Dim, docile and too fat to fly, domestic turkeys wouldn’t last the first minute of opening day. Their wild counterparts are an entirely different matter. In contrast to their domestic cousins, wild turkeys are smart, spunky and never easy to trick. Hunting these birds requires patience, understanding and impeccable skills. Dropping one with a well-placed shot is something for which all hunters should be proud. Turkeys aren’t easy quarry to claim. But particularly successful or determined hunters often take things a step further, and set out with a lofty goal in mind: completing the wild turkey hunting grand slam.
Turkey hunters and associations recognize several different season-long accomplishments called turkey slams. To complete a slam, you must shoot one of several different turkey subspecies. The turkey hunting grand slam requires you to bag each of the five turkey subspecies readily accessed within the continental United States: the Osceola, Rio Grande, Merriam, Gould’s and Eastern turkeys.
Accomplishing this feat obviously involves quite a bit of travel—minimally requiring you to trek half-way across the country. It also necessitates plenty of planning. You’ll have to account for the varying weather, seasons and regulations in effect across several states and habitats, and you’ll have to have the equipment and clothing that enables you to land each formidable quarry.
Also known as the Florida wild turkey, the Osceola turkey (Meleagris gallopavo osceola) is often described as being a smaller, more colorful version of the familiar eastern turkey. Because of its limited range, you’ll only have the chance to bag one of these birds in Florida. Although they range throughout the bulk of the peninsula, they are absent from the panhandle and the southern tip of the state.
The birds’ limited range forces hunters, turkeys and civilization into a small area, which makes it difficult to find and collect your prize. In fact, Osceola turkeys are often considered the most difficult part of the grand slam to achieve. You’ll need to harness all of your skills to be successful.
As its name suggests, the Rio Grande turkey (Meleagris gallopavo intermedia) is native to the south-central plains, although they range north as far as Kansas and west into Utah. They’ve also been introduced to California, Hawaii and several other locations, but most hunters pursue these birds within their native range.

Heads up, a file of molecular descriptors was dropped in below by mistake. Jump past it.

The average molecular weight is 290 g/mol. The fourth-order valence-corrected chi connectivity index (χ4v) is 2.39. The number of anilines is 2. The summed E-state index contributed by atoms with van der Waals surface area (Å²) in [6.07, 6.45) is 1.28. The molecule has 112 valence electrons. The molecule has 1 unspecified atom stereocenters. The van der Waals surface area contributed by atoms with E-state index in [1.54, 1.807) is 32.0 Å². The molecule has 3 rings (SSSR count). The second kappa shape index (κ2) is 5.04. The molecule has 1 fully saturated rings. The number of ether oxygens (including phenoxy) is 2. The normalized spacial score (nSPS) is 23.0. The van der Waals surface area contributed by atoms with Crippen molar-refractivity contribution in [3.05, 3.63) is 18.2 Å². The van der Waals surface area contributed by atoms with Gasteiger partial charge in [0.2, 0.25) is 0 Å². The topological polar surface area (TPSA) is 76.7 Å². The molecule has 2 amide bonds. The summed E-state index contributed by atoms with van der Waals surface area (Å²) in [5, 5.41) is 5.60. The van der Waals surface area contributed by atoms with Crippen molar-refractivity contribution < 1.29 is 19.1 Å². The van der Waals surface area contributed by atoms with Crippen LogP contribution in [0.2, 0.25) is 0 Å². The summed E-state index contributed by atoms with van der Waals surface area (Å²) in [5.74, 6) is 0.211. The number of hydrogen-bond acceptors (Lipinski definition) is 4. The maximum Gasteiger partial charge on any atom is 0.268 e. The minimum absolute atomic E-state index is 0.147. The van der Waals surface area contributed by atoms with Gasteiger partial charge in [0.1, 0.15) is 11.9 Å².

Rio Grande turkeys forage and nest in a variety of different habitats through their range, but most are found within reach of large river valleys and the hardwood forests they support. It is here that they find the nuts, seeds and acorns that serve as important food sources for these handsome birds.
Native to the Rocky Mountain region, Merriam’s turkey (Meleagris gallopavo merriami) is easily identified by noting the pale-tipped feathers of its tail. Spending their summers at high elevations and their winters in the pinyon-juniper lowlands, Merriam’s turkeys move quite a bit over the course of a year—sometimes exceeding 20, 30 or 40 miles.
Although the open spring season for several of the states within the Merriam’s turkey’s range occur relatively late in the year, the altitudes at which you’ll pursue them means that the weather will be a bit chilly. To ensure you stay comfortable, you’ll want to wear layers that you can shed while schlepping up the slopes and working up a sweat.
The Gould’s turkey (Meleagris gallopavo mexicana) is a tantalizing prospect for accomplished turkey hunters, who’ve already scratched three names off their list. Add this one to your season’s tally and you’ll not only accomplish the grand slam, but the even more challenging royal slam.
Although their range does include the southernmost tip of Arizona and New Mexico, harvesting a Gould’s turkey often entails crossing the southern border. Gould’s require water and food like all other birds, but these turkeys manage to scrape out an existence in drier lands than many other turkey’s do.
The eastern turkey (Meleagris gallopavo silvestris) is likely the most familiar of the subspecies, given the fact that its range overlaps with the many hunters living along the populous east coast of the United States. However, living up alongside humans has made these birds wary and wise, so bagging one is far from easy.
Eastern turkeys range all the way into Canada, but U.S. hunters needn’t travel this far to find them. They range across most of the eastern United States and are most commonly encountered in oak-hickory forests, although they occasionally move into pine forests or farmland.
Wild toms are notoriously confrontational with almost anything that threatens their harem. But they are also wary birds, equipped with impeccable vision and sonar-like hearing. And despite occasionally weighing 25 pounds or more, they are surprisingly cryptic: they’ll disappear into their forest at the first site of a shotgun-wielding predator.
Preparation is the primary key for a successful turkey hunt. You’ll obviously need to make sure your firearm is in excellent working condition and that you’ve dialed in your skills for the moment of truth. You’ll also need a collection of decoys to make your quarry feel safe, some high-quality binoculars to help spot birds lurking in the shadows, and a good turkey call to help draw the birds into range.
You’ll also want to clothe yourself in the finest hunting apparel available. Nomad high performance clothing is comfortable on your body and helps control your inner climate while keeping you invisible from that tom’s ever-scanning eyes.
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